Inspiration Report

beulah-spring-falls-near-spook-cave-iowa-free-stock-photoIn the Tailevu district of eastern Fiji, there is a remote spring rumored to have miraculous healing abilities. Crowds wake up well before dawn and travel hours to reach the spring in the western division mountain range. Ambulances make their way down the dusty backroads with men and women on stretchers, and these ill or injured people are allowed into the spring first. Then, those who are hurt but can walk are allowed to enter, and finally, healthy people are given a chance to enter the spring. Many of these healthy travelers bring water bottles or plastic containers to fill with the miracle water. These bottles are then taken home to sick friends and family members.

Menasui Druguvale discovered the spring’s incredible abilities in 2016 when he had conjunctivitis. “I went to the main source [of the spring] after Cyclone Winston,” Druguvale said. “I showered in the water, and soon my eyes cleared.”

Shortly after Duguvale’s discovery, the village of Natadradave became a site of global interest. The impoverished town was home to just 27 families in 2016, but now thousands of people fly to Fiji for the sole purpose of visiting the spring. These pilgrims bypass beach resorts and kava bars in favor of driving two hours to reach the line of people waiting for their turn in the spring. The line of sick and injured people hoping to find a cure in the spring’s waters stretches for kilometers.

The hundreds of daily visitors are assisted by volunteers from local villages. Druguvale estimated that nearly 50,000 people visit the spring each month. “Some people will come in a wheelchair, some people come by ambulance,” Druguvale said. “I massage the mud into people’s skin after they have showered and drunk the water… [The water] works. Every single time.”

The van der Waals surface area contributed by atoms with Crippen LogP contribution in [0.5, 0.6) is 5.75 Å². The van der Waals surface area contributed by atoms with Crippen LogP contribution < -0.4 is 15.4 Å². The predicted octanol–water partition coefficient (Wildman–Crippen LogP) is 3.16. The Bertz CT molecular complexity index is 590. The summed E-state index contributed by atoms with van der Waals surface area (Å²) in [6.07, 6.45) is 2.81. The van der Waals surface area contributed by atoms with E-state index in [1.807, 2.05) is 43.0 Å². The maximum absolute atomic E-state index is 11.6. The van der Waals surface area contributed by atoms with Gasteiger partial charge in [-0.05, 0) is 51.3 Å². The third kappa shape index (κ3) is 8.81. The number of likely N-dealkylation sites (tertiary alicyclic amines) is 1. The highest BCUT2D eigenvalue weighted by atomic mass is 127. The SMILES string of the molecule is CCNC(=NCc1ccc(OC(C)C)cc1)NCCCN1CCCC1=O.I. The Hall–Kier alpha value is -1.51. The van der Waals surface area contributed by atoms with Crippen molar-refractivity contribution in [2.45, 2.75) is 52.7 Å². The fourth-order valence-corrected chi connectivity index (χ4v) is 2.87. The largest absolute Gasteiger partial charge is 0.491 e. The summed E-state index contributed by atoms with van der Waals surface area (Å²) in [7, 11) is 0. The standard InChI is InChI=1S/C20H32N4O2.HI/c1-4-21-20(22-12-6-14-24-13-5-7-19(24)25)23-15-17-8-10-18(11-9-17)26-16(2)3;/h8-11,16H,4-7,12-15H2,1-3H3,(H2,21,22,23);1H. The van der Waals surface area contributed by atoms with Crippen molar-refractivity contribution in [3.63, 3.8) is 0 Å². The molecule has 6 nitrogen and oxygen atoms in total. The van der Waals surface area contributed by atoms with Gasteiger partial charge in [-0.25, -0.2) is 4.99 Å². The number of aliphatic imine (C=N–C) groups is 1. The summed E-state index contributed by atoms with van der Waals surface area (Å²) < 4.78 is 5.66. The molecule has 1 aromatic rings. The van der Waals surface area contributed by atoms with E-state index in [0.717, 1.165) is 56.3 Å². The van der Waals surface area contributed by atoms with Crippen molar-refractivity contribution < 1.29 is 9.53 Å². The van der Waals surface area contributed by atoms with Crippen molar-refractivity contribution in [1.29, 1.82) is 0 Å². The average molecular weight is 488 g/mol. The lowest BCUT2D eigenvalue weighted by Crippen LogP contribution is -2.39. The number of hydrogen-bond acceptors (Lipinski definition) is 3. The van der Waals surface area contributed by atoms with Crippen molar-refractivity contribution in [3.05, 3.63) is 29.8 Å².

The spring continues to draw visitors who see videos of paraplegics standing up from their wheelchairs, and many people believe that God Himself blessed the water of this remote spring. This makes sense to Fijian natives, the majority of whom follow the Christian faith. Many see this spring as a blessing on the Fijian people from God after Cyclone Winston killed 44 people.

Most people who visit the spring sport muscle aches and skin conditions, but there are reports of the spring curing mental disorders, burns, strokes, blindness, paralysis and even cancer. Epeli Lagiloae is one of many people who attests to the ability of the spring to cure even the most severe injuries. “My own daughter is a living example of the miracle water,” Lagiloae wrote on Facebook. “Aggie suffered a stroke in Sydney last two years where she was confined to bed and her movement is limited. She couldn’t talk. After two days under their holistic assistance and encouraging words [at the spring] the walking stick was thrown away on the last day the first clear sentence was crystal clear from her mouth.”

The spring has gotten so much attention that people have been caught trying to smuggle the water across international borders to sell it. Fijians, however, say that doing so removes the blessing from the water. “We have heard stories of scammers, people have bottled and tried to sell the water in Suva, Nadi and overseas. And that is against the spirit of the water,” said Esili Tukana, a local resident. “It won’t work if it’s sold.”

Whether there is something special in the mud of the spring or whether the spring is truly blessed by God is up for debate. That said, many locals care little about why the water works. “It is God, and maybe the minerals too, and maybe the mud,” said Druguvale. “Me and my father don’t know why. But we know for a long time, it has been special.” Most of those receiving the miracle cure agree with Druguvale. It matters less to them why this particular stream appears to be blessed than the ability of those who truly need it to get an impossible cure that seems to have come from God Himself.

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